Password revelations as a privacy site of struggle

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One of the most compelling aspects of media studies involves sites of struggle. Sites of struggle are social phenomena that become arenas for changing values and behaviours. They include fashion, ailment legislation, try food and art. Canada’s gay marriage law debate was a site of struggle over shifting attitudes and legal support for same-sex unions. Similar laws have been passed—or seem unlikely to be passed—in other countries, tadalafil signaling those countries’ struggles with these issues.

Teen activities are an evergreen site of struggle. “What’s the matter with kids today?” is a question asked perennially, beginning with Aristotle. Teen values and behaviours are a constant source of news headlines, head shaking and parental anxiety, often because adults equate youth with angst about change.

Password privacy has emerged as a provocative site of struggle. See here and here. Law enforcement officers have always searched suspicious premises and persons for suspected illegal objects. Now, it appears, Canadian border guards can legally insist that people entering Canada —including Canadians—divulge their smart phone passwords so that agents can search them for illegal content. Online files can be and are transmitted across borders at any time, so it seems strange that government would view seizing files at a border crossing as an effective way of keeping them out of Canada.

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Toronto Sun

Legal experts are uncertain how to respond to these developments. Seeking analogous situations fails to provide clearer understanding of the issues. It is new territory in many ways, and therefore a wonderful media literacy discussion opportunity.

Some powerful discussion questions might include:

Canadians seem to enjoy more privacy rights inside Canada than they do when entering Canada. Why might the Charter of Rights and Freedoms not fully apply to Canadian citizens during their re-entry?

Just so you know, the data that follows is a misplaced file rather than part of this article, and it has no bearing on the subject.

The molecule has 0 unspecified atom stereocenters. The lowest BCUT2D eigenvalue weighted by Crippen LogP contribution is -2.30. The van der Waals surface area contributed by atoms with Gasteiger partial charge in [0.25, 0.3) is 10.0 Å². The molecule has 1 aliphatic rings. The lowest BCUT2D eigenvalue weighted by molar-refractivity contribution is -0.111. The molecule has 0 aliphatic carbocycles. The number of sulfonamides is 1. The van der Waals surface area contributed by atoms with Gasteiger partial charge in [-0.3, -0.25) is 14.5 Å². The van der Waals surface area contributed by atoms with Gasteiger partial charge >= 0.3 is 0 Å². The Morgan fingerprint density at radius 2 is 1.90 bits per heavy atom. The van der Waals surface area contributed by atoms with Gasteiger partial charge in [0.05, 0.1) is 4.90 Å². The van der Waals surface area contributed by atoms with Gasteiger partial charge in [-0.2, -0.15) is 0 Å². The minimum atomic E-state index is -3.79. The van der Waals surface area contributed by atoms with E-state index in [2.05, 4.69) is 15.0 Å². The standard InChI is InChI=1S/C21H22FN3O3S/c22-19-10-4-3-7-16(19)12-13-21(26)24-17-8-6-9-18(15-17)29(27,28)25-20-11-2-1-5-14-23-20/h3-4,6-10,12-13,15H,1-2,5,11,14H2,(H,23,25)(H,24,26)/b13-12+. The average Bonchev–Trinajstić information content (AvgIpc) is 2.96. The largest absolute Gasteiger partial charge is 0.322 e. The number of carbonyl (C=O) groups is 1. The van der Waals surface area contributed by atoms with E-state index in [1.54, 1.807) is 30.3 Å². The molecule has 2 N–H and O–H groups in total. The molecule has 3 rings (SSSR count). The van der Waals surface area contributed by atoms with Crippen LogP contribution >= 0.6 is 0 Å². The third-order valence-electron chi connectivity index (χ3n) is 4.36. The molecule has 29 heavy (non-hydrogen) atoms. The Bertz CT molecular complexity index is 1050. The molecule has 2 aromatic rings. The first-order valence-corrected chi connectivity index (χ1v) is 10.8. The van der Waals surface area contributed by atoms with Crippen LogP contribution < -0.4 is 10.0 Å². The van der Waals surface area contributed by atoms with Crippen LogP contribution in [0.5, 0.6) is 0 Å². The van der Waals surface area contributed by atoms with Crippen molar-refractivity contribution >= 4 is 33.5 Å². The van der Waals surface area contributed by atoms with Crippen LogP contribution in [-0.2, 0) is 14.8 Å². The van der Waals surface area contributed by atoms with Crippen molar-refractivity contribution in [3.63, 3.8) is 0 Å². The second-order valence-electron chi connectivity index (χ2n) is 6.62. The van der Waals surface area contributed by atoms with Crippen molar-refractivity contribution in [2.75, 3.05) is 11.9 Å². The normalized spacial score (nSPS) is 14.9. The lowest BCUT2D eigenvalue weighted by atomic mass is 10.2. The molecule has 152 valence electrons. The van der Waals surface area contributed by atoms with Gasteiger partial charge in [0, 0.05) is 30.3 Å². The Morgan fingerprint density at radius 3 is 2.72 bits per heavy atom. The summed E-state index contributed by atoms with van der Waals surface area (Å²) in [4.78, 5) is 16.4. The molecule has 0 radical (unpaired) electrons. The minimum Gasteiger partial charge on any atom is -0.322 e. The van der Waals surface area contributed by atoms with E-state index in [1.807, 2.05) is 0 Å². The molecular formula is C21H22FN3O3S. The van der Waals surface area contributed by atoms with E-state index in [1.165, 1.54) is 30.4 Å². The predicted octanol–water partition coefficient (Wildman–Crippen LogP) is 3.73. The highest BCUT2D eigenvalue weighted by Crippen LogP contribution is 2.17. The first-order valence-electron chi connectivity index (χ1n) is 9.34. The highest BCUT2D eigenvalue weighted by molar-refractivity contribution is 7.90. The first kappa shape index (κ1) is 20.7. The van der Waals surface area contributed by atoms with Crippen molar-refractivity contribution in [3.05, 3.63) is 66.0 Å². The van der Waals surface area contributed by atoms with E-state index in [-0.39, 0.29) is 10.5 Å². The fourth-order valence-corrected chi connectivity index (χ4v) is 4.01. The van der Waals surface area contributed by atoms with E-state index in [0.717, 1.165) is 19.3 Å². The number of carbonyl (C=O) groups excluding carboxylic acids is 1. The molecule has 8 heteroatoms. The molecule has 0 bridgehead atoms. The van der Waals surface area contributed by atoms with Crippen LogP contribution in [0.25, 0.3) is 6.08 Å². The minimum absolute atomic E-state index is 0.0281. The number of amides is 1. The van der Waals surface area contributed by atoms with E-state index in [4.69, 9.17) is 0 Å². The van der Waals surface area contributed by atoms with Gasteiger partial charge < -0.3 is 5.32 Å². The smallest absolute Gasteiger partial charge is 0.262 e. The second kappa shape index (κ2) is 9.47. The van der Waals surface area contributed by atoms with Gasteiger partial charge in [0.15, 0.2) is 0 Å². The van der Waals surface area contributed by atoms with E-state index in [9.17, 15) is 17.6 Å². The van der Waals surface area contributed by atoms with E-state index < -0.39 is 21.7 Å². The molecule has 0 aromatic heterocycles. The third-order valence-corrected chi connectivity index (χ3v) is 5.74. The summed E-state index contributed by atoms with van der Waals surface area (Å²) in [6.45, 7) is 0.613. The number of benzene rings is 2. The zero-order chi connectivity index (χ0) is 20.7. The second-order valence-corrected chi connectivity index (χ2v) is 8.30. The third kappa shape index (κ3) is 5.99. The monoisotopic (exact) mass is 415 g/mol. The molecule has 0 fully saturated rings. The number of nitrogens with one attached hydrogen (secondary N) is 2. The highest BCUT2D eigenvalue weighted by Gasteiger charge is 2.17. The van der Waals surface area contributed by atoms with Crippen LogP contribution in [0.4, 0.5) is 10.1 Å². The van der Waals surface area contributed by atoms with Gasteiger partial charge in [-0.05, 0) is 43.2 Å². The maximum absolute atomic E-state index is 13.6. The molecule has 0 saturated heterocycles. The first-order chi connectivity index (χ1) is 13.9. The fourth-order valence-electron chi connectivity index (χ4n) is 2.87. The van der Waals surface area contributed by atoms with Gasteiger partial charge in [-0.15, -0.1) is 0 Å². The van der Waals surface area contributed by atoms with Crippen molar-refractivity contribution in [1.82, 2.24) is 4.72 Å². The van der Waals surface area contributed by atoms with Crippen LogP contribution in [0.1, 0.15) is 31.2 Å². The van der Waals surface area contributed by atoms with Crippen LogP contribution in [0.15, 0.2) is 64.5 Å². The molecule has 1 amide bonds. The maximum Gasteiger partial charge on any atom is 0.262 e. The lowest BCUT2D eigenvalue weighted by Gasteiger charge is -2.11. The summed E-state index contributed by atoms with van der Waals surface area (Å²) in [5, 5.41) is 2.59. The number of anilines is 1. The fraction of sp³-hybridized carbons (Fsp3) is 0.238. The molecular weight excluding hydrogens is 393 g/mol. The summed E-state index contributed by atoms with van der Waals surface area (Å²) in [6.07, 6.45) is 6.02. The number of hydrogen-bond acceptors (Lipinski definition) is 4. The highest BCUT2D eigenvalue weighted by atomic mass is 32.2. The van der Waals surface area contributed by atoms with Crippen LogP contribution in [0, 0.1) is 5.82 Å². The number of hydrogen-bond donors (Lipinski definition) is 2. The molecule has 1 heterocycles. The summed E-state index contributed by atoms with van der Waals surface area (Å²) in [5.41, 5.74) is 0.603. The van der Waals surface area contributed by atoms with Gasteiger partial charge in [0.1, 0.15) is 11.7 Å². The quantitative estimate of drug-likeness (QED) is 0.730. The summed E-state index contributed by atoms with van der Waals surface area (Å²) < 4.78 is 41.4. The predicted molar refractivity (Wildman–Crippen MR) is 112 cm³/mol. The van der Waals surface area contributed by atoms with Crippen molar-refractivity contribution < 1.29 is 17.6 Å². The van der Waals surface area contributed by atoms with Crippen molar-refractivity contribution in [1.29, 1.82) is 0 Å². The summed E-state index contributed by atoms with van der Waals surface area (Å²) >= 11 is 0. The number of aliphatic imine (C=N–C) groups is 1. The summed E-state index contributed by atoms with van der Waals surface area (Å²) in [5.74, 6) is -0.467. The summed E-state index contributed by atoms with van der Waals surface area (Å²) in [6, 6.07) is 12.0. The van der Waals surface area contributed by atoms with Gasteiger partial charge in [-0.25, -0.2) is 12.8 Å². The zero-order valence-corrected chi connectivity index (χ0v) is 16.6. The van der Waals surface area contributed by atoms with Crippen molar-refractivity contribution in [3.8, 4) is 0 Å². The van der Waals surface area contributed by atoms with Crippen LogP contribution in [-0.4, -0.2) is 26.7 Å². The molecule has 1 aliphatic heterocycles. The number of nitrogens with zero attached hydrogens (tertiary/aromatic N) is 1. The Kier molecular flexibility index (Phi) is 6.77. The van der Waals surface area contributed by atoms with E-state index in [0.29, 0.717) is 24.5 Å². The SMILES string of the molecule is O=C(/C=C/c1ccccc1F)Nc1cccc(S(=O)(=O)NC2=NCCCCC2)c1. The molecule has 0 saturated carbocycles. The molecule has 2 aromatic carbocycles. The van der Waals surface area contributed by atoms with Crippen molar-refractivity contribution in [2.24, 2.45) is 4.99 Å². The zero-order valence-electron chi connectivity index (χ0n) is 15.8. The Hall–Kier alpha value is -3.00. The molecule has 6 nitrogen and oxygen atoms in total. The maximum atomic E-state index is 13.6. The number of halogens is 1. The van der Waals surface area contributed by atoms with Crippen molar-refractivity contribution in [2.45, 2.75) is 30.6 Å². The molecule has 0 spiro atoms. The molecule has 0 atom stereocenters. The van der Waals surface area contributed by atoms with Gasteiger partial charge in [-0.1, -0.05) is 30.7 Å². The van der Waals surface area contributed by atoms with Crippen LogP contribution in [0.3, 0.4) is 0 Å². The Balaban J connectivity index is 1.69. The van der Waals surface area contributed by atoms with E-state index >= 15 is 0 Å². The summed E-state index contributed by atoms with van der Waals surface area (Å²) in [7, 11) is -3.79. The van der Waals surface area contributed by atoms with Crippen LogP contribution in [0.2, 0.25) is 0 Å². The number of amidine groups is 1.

Luggage and body searches are commonly executed to find illegal items: firearms, explosives, drugs, banned live animals, animal parts or foods, etc. But these are physical items. Some charges have been laid involving the importation of child porn files found on computer hard drives.

What else might be arguably imported on a smart phone? Images? Music? Videos? Texts? Speeches? Emails?

And what criteria might agents apply to determine which of the thousands of files qualify as illegal?

Smartphones have files stored in their memories but also links to online files. The files are not physically on the devices, but the links are.

Might Canadians be charged for possession of files AND links to files?

Might links be considered illegal if they connect to ideas and information deemed illegal?

Should searches be restricted to items located on the devices, while items that the devices link to be ignored?

More specifically, should law enforcement agents be limited to searching a device in ‘airplane mode’ or be allowed to search it while it is wirelessly connected?

iPhone memories range from 8 to 128 gigabytes. Logistically, how much time and effort might be required to search and assess the data on smart phones?

Who will perform the search?

Should the searchers be government employees or outsourced employees?

Should the searches be conducted in Canada or might the data be transmitted electronically to foreign contractors for examination?

Who will fund the searching costs?

What criteria will they apply?

How well might their judgments hold up in court?

For how long might agents reasonably confiscate someone’s device?

Should agents be allowed to make copies of files?

For how long might agents search a device before deciding to lay or drop charges?

With what other law enforcement agencies—foreign and domestic—might border agents share what they find?

For how long might data be retained in government databases after a case is settled or a smart phone is returned?

If data is shared with foreign governments, should those agencies be compelled to delete data? After how long?

Edward Snowden’s actions are a clear demonstration that a private citizen (read non-government employee) with a particular ideological point of view can leak information gathered and shared by international government agencies.

If Canadians comply with agents’ requests for passwords, what expectations should they have that their data is kept private?

What guarantees should there be to keep information private?

What penalties should the government suffer if it leaks personal data obtained during a border search?

Bill C-51 uses the term ‘terrorist,’ stating that its purpose is to search for and identify people who might be planning terrorist activities.

How does the bill define ‘terrorist’ and ‘terrorist activities?’

Might activities that oppose government positions (e.g., protests, emails, speeches, sit-ins, occupations, podcasts, rants, songs, cartoons, T-shirts, etc.) be considered terrorist acts?

What are the limits of Bill C-51?

Forced password revelations at border crossings and Bill C-51 have provided great opportunities for Canadians to explore privacy and surveillance in the wireless environment. I hope that some of these questions provoke examination, reflection and help Canadians understand and appreciate the need for—and benefits of—media literacy.

 

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